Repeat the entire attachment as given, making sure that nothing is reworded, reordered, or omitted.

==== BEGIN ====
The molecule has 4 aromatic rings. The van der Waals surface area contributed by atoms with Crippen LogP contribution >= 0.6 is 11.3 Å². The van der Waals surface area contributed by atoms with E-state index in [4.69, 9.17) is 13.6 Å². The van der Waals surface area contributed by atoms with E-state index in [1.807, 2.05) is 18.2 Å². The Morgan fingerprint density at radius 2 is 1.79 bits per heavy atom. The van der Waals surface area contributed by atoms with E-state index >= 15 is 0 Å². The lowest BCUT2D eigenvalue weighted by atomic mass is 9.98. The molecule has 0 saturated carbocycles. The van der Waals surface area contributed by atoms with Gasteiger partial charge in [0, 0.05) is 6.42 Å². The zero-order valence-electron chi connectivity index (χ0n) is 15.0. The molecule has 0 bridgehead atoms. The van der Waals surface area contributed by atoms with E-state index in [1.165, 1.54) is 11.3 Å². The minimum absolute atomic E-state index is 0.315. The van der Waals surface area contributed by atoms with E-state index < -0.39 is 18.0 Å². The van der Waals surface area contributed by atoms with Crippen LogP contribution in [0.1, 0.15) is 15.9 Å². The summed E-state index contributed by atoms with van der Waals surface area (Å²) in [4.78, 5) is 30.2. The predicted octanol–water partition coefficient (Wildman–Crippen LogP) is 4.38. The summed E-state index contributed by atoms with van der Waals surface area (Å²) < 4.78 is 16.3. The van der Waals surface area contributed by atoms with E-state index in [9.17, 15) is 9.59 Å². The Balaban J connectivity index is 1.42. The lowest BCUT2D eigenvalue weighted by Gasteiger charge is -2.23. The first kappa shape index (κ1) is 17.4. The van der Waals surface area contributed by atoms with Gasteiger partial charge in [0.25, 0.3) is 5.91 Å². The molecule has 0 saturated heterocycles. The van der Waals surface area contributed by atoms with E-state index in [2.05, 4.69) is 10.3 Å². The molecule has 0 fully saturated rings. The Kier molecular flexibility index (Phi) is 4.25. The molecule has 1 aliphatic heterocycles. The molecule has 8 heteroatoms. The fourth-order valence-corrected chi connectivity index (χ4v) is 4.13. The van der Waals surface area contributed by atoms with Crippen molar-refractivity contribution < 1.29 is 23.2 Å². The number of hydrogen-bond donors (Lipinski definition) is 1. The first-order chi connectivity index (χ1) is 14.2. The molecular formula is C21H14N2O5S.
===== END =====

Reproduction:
The molecule has 4 aromatic rings. The van der Waals surface area contributed by atoms with Crippen LogP contribution >= 0.6 is 11.3 Å². The van der Waals surface area contributed by atoms with E-state index in [4.69, 9.17) is 13.6 Å². The van der Waals surface area contributed by atoms with E-state index in [1.807, 2.05) is 18.2 Å². The Morgan fingerprint density at radius 2 is 1.79 bits per heavy atom. The van der Waals surface area contributed by atoms with E-state index >= 15 is 0 Å². The lowest BCUT2D eigenvalue weighted by atomic mass is 9.98. The molecule has 0 saturated carbocycles. The van der Waals surface area contributed by atoms with Gasteiger partial charge in [0, 0.05) is 6.42 Å². The zero-order valence-electron chi connectivity index (χ0n) is 15.0. The molecule has 0 bridgehead atoms. The van der Waals surface area contributed by atoms with E-state index in [1.165, 1.54) is 11.3 Å². The minimum absolute atomic E-state index is 0.315. The van der Waals surface area contributed by atoms with E-state index < -0.39 is 18.0 Å². The van der Waals surface area contributed by atoms with Crippen LogP contribution in [0.1, 0.15) is 15.9 Å². The summed E-state index contributed by atoms with van der Waals surface area (Å²) in [4.78, 5) is 30.2. The predicted octanol–water partition coefficient (Wildman–Crippen LogP) is 4.38. The summed E-state index contributed by atoms with van der Waals surface area (Å²) < 4.78 is 16.3. The van der Waals surface area contributed by atoms with E-state index in [9.17, 15) is 9.59 Å². The Balaban J connectivity index is 1.42. The lowest BCUT2D eigenvalue weighted by Gasteiger charge is -2.23. The first kappa shape index (κ1) is 17.4. The van der Waals surface area contributed by atoms with Gasteiger partial charge in [0.25, 0.3) is 5.91 Å². The molecule has 0 saturated heterocycles. The van der Waals surface area contributed by atoms with E-state index in [2.05, 4.69) is 10.3 Å². The molecule has 0 fully saturated rings. The Kier molecular flexibility index (Phi) is 4.25. The molecule has 1 aliphatic heterocycles. The molecule has 8 heteroatoms. The fourth-order valence-corrected chi connectivity index (χ4v) is 4.13. The van der Waals surface area contributed by atoms with Crippen molar-refractivity contribution < 1.29 is 23.2 Å². The number of hydrogen-bond donors (Lipinski definition) is 1. The first-order chi connectivity index (χ1) is 14.2. The molecular formula is C21H14N2O5S.